Bumpy and oddly shaped is the new orange and round
Bumpy and oddly shaped is the new orange and round – not on fashion runways but in the pumpkin patch. There isn’t a symbol more closely tied to the joy of fall than the good old pumpkin. But how and why and when did pumpkins get this glorification? How did this Cucurbita find a place in a holiday season?
The jack-’o-lantern also was known as a “turnip lantern” but to avoid the specifics that intrigued me for hours and most folks for only moments, I will just say it is believed to have begun as an actual lantern.
One could use a turnip, a beet or indeed a pumpkin with the innards pulled out with an opening carved and a lit candle inside carried by a person at night to light the way. I would guess it got spooky when people started carving out crude faces for the holes.
Ever walk at night with a small light through a big dark star-filled world? Imagining ghouls and goblins in the night is easy.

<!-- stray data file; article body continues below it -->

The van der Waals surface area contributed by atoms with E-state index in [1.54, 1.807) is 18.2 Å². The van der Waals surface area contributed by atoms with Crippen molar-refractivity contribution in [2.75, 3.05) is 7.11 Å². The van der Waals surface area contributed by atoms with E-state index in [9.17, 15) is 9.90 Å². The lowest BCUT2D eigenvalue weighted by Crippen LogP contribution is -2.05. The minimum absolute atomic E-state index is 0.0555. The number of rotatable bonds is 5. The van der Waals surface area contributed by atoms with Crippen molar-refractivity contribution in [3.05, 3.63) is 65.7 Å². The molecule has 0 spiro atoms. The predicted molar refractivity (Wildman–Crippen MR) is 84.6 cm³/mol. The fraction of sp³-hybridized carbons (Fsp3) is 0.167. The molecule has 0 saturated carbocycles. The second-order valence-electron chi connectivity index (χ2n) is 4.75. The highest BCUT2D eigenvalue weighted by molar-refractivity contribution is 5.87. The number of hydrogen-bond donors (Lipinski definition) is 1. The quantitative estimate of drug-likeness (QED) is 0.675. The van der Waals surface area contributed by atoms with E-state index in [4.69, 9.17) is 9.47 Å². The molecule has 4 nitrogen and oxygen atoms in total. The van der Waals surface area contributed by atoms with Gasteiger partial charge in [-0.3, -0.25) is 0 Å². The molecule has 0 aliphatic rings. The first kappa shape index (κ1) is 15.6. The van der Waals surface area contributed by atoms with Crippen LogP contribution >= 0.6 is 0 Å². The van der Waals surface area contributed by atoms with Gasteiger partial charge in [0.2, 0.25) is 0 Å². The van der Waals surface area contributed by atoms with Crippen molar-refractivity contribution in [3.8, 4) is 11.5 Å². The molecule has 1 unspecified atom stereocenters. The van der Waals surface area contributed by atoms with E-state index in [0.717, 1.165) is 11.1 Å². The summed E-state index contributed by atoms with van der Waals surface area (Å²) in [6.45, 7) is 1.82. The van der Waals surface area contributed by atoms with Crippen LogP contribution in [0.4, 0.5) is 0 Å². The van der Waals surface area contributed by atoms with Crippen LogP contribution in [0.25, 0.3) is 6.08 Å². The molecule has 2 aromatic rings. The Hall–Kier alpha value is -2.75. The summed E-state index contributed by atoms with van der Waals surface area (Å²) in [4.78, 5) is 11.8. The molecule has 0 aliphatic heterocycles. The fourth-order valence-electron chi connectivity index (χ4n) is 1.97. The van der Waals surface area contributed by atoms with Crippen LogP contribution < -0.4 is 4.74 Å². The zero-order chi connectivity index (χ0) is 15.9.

The medieval practice of “mumming” on the eve of All Saints Day contributed to the idea of present-day Halloween. Mumming involved wearing costumes and general mischief making. Sound familiar?
I also enjoy the connection between jack-’o-lanterns and the phenomena of the “will of the wisp,” the mystifying lights seen over the bogs in Ireland associated with fairies and ghosts.
It is a tradition in my family that each year we set aside a day and pick out our prize pumpkin – it’s as much fun as picking a Christmas tree.
In our area, there are pick-your-own pumpkin patches – a joy for kids – or an already lovingly picked pile to choose from.
Growing your own giant pumpkin, as I have found out, requires some faith and work. My own editor Donna’s brother Roger Carter is a pumpkineer. Most of us think of planting a pumpkin about Oct. 1 when we start feeling the first cool evenings in our part of Arkansas. Roger explains, “If you want a pumpkin, you have to believe in the future. You have to set your seed in this area around the end of June.”
If you want to compete with the world’s record, you will need a big ol’ truck, as last year’s prize went to a 2,009-pounder.
Put on your pumpkin pickin’ pants and peruse the plethora of round orange ones or go wild with a bumpy and odd one. This year, you could be your neighborhood pumpkinista.